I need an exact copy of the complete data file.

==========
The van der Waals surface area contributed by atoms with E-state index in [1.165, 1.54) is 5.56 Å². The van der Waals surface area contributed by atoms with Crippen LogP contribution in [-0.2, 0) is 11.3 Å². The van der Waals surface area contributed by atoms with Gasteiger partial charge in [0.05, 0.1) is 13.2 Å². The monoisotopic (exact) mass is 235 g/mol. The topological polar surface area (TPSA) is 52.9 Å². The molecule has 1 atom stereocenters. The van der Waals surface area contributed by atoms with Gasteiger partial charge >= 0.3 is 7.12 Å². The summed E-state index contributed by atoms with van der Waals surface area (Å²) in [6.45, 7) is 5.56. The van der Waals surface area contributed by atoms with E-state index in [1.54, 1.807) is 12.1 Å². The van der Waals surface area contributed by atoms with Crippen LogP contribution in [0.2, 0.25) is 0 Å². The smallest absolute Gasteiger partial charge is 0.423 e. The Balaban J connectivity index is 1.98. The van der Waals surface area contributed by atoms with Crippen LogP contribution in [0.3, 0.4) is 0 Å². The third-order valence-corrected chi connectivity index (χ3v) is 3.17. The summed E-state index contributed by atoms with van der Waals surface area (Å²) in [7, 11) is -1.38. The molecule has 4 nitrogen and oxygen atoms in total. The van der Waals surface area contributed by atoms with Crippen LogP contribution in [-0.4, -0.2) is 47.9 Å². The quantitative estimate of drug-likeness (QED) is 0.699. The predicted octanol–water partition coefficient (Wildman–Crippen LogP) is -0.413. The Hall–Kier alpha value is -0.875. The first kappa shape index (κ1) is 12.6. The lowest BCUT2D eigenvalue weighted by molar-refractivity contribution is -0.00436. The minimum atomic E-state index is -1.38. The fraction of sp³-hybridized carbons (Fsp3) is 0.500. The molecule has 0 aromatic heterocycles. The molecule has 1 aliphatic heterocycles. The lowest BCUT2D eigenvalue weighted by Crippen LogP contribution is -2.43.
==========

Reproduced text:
The van der Waals surface area contributed by atoms with E-state index in [1.165, 1.54) is 5.56 Å². The van der Waals surface area contributed by atoms with Crippen LogP contribution in [-0.2, 0) is 11.3 Å². The van der Waals surface area contributed by atoms with Gasteiger partial charge in [0.05, 0.1) is 13.2 Å². The monoisotopic (exact) mass is 235 g/mol. The topological polar surface area (TPSA) is 52.9 Å². The molecule has 1 atom stereocenters. The van der Waals surface area contributed by atoms with Gasteiger partial charge >= 0.3 is 7.12 Å². The summed E-state index contributed by atoms with van der Waals surface area (Å²) in [6.45, 7) is 5.56. The van der Waals surface area contributed by atoms with E-state index in [1.54, 1.807) is 12.1 Å². The van der Waals surface area contributed by atoms with Crippen LogP contribution in [0.2, 0.25) is 0 Å². The smallest absolute Gasteiger partial charge is 0.423 e. The Balaban J connectivity index is 1.98. The van der Waals surface area contributed by atoms with Crippen LogP contribution in [0.3, 0.4) is 0 Å². The third-order valence-corrected chi connectivity index (χ3v) is 3.17. The summed E-state index contributed by atoms with van der Waals surface area (Å²) in [7, 11) is -1.38. The molecule has 4 nitrogen and oxygen atoms in total. The van der Waals surface area contributed by atoms with Crippen LogP contribution in [-0.4, -0.2) is 47.9 Å². The quantitative estimate of drug-likeness (QED) is 0.699. The predicted octanol–water partition coefficient (Wildman–Crippen LogP) is -0.413. The Hall–Kier alpha value is -0.875. The first kappa shape index (κ1) is 12.6. The lowest BCUT2D eigenvalue weighted by molar-refractivity contribution is -0.00436. The minimum atomic E-state index is -1.38. The fraction of sp³-hybridized carbons (Fsp3) is 0.500. The molecule has 0 aromatic heterocycles. The molecule has 1 aliphatic heterocycles. The lowest BCUT2D eigenvalue weighted by Crippen LogP contribution is -2.43.